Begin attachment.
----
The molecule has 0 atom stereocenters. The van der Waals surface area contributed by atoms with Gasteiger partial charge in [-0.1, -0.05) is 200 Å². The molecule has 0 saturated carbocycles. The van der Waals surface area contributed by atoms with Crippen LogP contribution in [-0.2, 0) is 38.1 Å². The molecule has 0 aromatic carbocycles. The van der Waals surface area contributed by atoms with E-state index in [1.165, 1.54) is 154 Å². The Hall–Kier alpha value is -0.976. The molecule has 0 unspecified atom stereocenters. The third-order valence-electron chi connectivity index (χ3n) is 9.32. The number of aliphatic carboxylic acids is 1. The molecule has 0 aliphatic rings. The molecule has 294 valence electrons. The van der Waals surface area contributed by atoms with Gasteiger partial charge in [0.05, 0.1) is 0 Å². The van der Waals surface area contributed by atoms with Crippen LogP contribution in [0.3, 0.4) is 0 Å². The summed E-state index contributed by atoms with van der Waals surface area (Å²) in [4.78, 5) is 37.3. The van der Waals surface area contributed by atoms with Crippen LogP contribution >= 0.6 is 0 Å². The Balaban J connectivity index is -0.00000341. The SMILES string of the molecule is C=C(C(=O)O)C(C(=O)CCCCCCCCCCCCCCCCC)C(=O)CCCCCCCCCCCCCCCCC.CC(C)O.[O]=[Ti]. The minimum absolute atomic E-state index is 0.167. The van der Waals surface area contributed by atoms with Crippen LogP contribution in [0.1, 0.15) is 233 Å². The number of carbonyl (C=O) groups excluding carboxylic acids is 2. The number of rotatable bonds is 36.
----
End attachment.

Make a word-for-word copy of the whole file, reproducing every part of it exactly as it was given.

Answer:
The molecule has 0 atom stereocenters. The van der Waals surface area contributed by atoms with Gasteiger partial charge in [-0.1, -0.05) is 200 Å². The molecule has 0 saturated carbocycles. The van der Waals surface area contributed by atoms with Crippen LogP contribution in [-0.2, 0) is 38.1 Å². The molecule has 0 aromatic carbocycles. The van der Waals surface area contributed by atoms with E-state index in [1.165, 1.54) is 154 Å². The Hall–Kier alpha value is -0.976. The molecule has 0 unspecified atom stereocenters. The third-order valence-electron chi connectivity index (χ3n) is 9.32. The number of aliphatic carboxylic acids is 1. The molecule has 0 aliphatic rings. The molecule has 294 valence electrons. The van der Waals surface area contributed by atoms with Gasteiger partial charge in [0.05, 0.1) is 0 Å². The van der Waals surface area contributed by atoms with Crippen LogP contribution in [0.3, 0.4) is 0 Å². The summed E-state index contributed by atoms with van der Waals surface area (Å²) in [4.78, 5) is 37.3. The van der Waals surface area contributed by atoms with Crippen LogP contribution >= 0.6 is 0 Å². The Balaban J connectivity index is -0.00000341. The SMILES string of the molecule is C=C(C(=O)O)C(C(=O)CCCCCCCCCCCCCCCCC)C(=O)CCCCCCCCCCCCCCCCC.CC(C)O.[O]=[Ti]. The minimum absolute atomic E-state index is 0.167. The van der Waals surface area contributed by atoms with Crippen LogP contribution in [0.1, 0.15) is 233 Å². The number of carbonyl (C=O) groups excluding carboxylic acids is 2. The number of rotatable bonds is 36.